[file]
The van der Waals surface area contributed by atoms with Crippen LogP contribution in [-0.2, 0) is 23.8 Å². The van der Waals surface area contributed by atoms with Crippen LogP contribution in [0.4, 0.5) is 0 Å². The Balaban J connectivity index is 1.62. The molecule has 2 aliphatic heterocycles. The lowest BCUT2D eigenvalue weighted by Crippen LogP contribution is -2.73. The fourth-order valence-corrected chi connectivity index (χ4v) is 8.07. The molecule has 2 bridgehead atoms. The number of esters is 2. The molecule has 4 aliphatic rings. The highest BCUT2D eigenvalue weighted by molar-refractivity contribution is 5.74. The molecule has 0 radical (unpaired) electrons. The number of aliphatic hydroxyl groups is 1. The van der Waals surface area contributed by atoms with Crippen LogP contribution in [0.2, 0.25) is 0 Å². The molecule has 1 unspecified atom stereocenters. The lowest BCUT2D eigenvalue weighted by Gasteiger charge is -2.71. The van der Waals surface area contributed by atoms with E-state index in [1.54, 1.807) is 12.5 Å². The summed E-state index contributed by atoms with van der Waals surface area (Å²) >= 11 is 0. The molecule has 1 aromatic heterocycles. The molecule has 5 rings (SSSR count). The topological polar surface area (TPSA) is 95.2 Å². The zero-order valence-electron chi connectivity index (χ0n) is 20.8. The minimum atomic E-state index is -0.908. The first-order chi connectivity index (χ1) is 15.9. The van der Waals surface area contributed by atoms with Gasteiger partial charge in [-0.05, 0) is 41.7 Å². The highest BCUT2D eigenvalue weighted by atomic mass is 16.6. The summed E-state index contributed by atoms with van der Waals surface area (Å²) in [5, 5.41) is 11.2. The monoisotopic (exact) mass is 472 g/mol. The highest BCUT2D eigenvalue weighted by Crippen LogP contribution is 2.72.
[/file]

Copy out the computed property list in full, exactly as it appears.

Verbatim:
The van der Waals surface area contributed by atoms with Crippen LogP contribution in [-0.2, 0) is 23.8 Å². The van der Waals surface area contributed by atoms with Crippen LogP contribution in [0.4, 0.5) is 0 Å². The Balaban J connectivity index is 1.62. The molecule has 2 aliphatic heterocycles. The lowest BCUT2D eigenvalue weighted by Crippen LogP contribution is -2.73. The fourth-order valence-corrected chi connectivity index (χ4v) is 8.07. The molecule has 2 bridgehead atoms. The number of esters is 2. The molecule has 4 aliphatic rings. The highest BCUT2D eigenvalue weighted by molar-refractivity contribution is 5.74. The molecule has 0 radical (unpaired) electrons. The number of aliphatic hydroxyl groups is 1. The van der Waals surface area contributed by atoms with Crippen LogP contribution in [0.2, 0.25) is 0 Å². The molecule has 1 unspecified atom stereocenters. The lowest BCUT2D eigenvalue weighted by Gasteiger charge is -2.71. The van der Waals surface area contributed by atoms with E-state index in [1.54, 1.807) is 12.5 Å². The summed E-state index contributed by atoms with van der Waals surface area (Å²) >= 11 is 0. The molecule has 1 aromatic heterocycles. The molecule has 5 rings (SSSR count). The topological polar surface area (TPSA) is 95.2 Å². The zero-order valence-electron chi connectivity index (χ0n) is 20.8. The minimum atomic E-state index is -0.908. The first-order chi connectivity index (χ1) is 15.9. The van der Waals surface area contributed by atoms with Gasteiger partial charge in [-0.05, 0) is 41.7 Å². The highest BCUT2D eigenvalue weighted by atomic mass is 16.6. The summed E-state index contributed by atoms with van der Waals surface area (Å²) in [5, 5.41) is 11.2. The monoisotopic (exact) mass is 472 g/mol. The highest BCUT2D eigenvalue weighted by Crippen LogP contribution is 2.72.